Sin walks us into a huge warehouse filled with video clips of us and says, “This is your life. We have thousands of clips of your failures. Many of them are so embarrassing that you wouldn’t want to show them to your children. That is all you are, and we have the record of it. So you might as well...
Strolling through the mall one day, I caught sight of a T-shirt with a catchy slogan that read, "The future is so bright, I need shades."
Usually we think of "patience" and "waiting" as passive terms. If you were to define waiting, you might say that waiting is "doing nothing until something happens." And you might define patience as "being willing to do nothing until something happens." Right?
A pastor tells about the time his young son burst into his office after the morning session at the church's preschool.
In Robert Morgan's small but very practical book called The Red Sea Rules he tells about a time when he was exceptionally worried about a situation that faced him. While reading his Bible, he came upon the words "Leave room for God's wrath" (Romans 12:19). The context is that we shouldn't try to get even when someone harms us, but instead leave room for Him to settle the score.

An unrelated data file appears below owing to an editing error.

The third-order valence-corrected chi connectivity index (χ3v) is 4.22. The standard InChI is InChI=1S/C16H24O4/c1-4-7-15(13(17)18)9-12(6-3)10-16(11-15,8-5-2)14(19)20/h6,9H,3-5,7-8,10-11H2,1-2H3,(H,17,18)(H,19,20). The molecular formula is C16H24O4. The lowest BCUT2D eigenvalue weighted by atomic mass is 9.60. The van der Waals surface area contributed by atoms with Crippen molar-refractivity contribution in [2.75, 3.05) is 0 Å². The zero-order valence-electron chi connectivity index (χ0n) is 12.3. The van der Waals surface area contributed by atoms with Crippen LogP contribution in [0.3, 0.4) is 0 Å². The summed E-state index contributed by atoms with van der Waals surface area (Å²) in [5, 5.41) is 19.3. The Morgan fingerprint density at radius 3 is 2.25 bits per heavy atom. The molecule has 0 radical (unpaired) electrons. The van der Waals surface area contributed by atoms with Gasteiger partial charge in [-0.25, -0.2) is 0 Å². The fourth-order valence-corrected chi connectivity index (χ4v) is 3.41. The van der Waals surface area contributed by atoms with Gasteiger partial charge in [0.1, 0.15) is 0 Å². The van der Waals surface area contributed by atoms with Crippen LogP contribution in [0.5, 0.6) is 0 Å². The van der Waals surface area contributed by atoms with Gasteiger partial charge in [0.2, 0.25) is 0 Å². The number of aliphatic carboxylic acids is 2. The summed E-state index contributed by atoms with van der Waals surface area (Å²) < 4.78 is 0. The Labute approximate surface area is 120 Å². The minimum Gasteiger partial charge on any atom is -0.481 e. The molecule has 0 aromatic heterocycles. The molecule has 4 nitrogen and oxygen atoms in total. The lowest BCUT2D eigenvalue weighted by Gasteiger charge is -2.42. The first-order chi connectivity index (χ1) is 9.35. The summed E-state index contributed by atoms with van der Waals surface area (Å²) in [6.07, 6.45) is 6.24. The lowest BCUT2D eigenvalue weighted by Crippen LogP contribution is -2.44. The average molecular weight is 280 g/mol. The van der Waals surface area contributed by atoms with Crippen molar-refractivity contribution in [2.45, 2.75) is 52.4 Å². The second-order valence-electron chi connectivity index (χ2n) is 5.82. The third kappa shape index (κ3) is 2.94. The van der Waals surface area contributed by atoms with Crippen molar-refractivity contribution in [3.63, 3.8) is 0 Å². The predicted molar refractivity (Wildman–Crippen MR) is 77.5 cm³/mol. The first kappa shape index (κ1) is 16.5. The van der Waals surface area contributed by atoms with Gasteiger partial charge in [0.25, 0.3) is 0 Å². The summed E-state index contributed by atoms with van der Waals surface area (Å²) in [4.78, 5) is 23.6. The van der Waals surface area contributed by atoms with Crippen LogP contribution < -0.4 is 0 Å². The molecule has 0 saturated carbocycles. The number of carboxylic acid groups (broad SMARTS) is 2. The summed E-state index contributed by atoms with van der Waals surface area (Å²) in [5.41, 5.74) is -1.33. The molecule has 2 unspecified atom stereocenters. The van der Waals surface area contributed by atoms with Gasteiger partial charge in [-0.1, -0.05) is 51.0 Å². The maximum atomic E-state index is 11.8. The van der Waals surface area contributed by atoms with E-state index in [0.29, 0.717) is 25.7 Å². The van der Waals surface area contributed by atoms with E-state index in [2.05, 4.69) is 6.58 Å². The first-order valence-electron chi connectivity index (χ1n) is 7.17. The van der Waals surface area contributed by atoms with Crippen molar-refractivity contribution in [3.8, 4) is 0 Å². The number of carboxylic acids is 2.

Years ago I noticed that a preacher had chosen as his sermon topic "God's Salad Bowl." When I saw the title, I wondered what on earth he was going to talk about. But when I listened to his sermon, I found out. He spoke about the many times the phrase "let us" is used in the New Testament—such as, "Let us stop passing judgment on one another" (Romans 14:13) and "Let us be alert and self-controlled...
The scene took place in Bethany at the home of Simon—in the Bible he's called "Simon the Leper," perhaps because Jesus had healed him of that horrible disease. At any rate, he was giving a dinner party for Jesus just days before Jesus would give His life on the cross. We don't have the entire guest list, but we know that Lazarus and his sisters, Mary and Martha, were present, along with at least some of the discipl...
Sue Augustine writes, "I had to chuckle when I read what Elisabeth Elliot said about our words: 'Never pass up an opportunity to keep your mouth shut!'"
Then Sue continues,
Over the years, I have learned to pray, "Lord, walk beside me with one hand on my shoulder and the other over my mouth!" On days when my emotions threaten to rage out of control, my family members often overhear my hollering. "Oh,...
Some people say, “All roads lead to God, so it doesn’t matter which religion you follow so long as you’re seeking God.” But a famous prophet in Old Testament times strongly disagreed. He declared that the God of the Bible is different from all other gods. He asserted that no other god exists who acts on behalf of the one who believes in Him.
When we lived in Asia, one of the surprises was that when we gave someone a gift, that person might or might not say the words, "Thank you." Since saying "Thank you" is such an automatic response in the western world, I was uncomfortable when I didn't hear those words of response. Did the person not like the gift? Did I choose the wrong time to give her the gift? Or was it wrapped in the wrong color of paper?